[Note: This opinion was revised by the court in v. 262 of Massachusetts Reports. The text below is that of the revised opinion.]
The owner of certain real estate made with a prospective purchaser a contract in writing providing for a conveyance on or before a designated date subject to a certain lease "which lease expires January 1, 1921," and that, if the owner should be unable to give title or make conveyance as stipulated, a deposit made by the prospective purchaser under the agreement should be refunded. The expiration date named in the lease referred to was January 1, 1921, but the lease also contained a privilege of extension for one year at the same rent. The prospective purchaser, previous to the execution of the agreement in writing for the sale of the property, examined the title to the property and the lease was exhibited to him by the owner. An assignee of the purchaser refused to accept a conveyance subject to the lease because the lease contained the privilege of extension, and brought an action for recovery of his deposit. Held, that
(1) The facts, that the purchaser examined the title to the real estate and had possession of and examined the lease before the contract in writing was entered into, did not preclude the purchaser from maintaining the action;
(2) The purchaser was not bound to accept a deed if the term of the lease extended or might extend beyond and after January 1, 1921;
(3) The recital in the agreement was free from ambiguity and the plaintiff had a right to rely on the recital that the lease was for one year only;
(4) The fact, that the lease was shown to the purchaser previous to the execution of the agreement for purchase, could not have been found to be a waiver of his rights under the agreement;
(5) The fact, that the purchaser knew of the lease and of the privilege of extension, had no effect to vary or control the provisions of the contract in writing for the purchase of the real estate;
(6) There being nothing to show that the contract in writing was not drawn in the form meant by the plaintiff or that it was intended that the incumbrance of the lease was not to be limited to its original term, no evidence appeared that would warrant a finding that there was a mutual mistake of the parties;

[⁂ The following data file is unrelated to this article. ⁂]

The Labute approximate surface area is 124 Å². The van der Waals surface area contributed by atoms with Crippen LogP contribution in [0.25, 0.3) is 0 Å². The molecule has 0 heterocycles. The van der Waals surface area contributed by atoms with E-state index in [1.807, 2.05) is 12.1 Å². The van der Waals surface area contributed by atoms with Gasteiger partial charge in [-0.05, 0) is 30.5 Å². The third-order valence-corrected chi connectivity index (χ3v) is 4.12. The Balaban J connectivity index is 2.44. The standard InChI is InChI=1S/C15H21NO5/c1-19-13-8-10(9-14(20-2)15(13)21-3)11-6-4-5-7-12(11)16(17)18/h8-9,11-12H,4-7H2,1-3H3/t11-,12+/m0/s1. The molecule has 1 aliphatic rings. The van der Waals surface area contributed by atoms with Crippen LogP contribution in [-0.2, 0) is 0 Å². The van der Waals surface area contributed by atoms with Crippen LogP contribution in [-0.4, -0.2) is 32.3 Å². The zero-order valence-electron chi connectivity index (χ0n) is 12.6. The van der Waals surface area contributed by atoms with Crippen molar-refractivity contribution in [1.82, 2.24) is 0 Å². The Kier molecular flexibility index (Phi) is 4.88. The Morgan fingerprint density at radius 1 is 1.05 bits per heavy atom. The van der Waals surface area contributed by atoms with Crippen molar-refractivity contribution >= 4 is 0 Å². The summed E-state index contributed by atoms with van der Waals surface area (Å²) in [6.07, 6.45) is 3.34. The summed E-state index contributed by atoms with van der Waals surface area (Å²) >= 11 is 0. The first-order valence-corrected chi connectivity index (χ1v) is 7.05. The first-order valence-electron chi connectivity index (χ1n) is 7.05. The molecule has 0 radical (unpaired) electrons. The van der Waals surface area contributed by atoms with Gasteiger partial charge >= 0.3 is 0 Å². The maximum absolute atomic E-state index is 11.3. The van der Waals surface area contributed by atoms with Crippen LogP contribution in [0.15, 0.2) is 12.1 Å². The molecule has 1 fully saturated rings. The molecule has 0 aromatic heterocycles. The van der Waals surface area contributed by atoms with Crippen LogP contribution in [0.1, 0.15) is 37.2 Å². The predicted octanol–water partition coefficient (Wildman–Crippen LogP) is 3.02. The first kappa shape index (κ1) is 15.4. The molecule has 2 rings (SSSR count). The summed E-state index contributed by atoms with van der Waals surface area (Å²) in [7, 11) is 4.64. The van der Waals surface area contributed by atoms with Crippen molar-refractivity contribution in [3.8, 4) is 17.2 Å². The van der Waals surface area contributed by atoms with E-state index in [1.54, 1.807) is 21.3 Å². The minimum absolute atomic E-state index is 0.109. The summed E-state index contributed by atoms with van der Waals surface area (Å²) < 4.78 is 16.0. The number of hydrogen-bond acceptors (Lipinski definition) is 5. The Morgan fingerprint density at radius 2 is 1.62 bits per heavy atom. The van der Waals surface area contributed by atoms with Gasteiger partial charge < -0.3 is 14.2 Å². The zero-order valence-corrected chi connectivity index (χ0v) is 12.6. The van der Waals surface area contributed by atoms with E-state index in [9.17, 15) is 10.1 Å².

(7) A finding for the plaintiff was warranted.
CONTRACT, by one to whom Harry G. Seligman had assigned his rights under a contract in writing between him and the defendant for the purchase by Seligman of certain
real estate, seeking the recovery of $2,000 paid by Seligman as a deposit preliminary to the conveyance in accordance with the provisions of the contract. Writ in the Municipal Court of the City of Boston dated November 16, 1920.
Material evidence at the two trials in the Municipal Court is described in the opinion.
At the close of the evidence at the first trial, the plaintiff asked for the following rulings:
"1. The words in the agreement in suit 'lease to H. B. Hood Company, covering store premises numbered 144 Humboldt Avenue, which lease expires January 1, 1921' import plainly and unambiguously that the term of the lease to H. B. Hood Company did not extend beyond and after January 1, 1921.
"2. Parol evidence is not admissible to show that the parties to the agreement in suit agreed or mutually understood that the term of said lease extended or might extend beyond and after January 1, 1921.
"3. If the court shall rule that the words in the agreement in suit 'lease to H. B. Hood Company, covering store premises numbered 144 Humboldt Avenue, which lease expires January 1, 1921,' are ambiguous and that parol evidence is admissible to show that the parties to the agreement in suit agreed or mutually understood that the term of said lease extended or might extend beyond and after January 1, 1921, it appears on all the evidence that by the written agreement, construed in the light of the acts of the parties and the circumstances under which the acts of the parties and the circumstances under which the agreement was made, the defendant agreed thereby that the premises were to be conveyed subject to a lease to the Hood company expiring January 1, 1921, meaning that the defendant should cause the conditions to be such at the time of passing papers that this lease should not extend beyond January 1, 1921.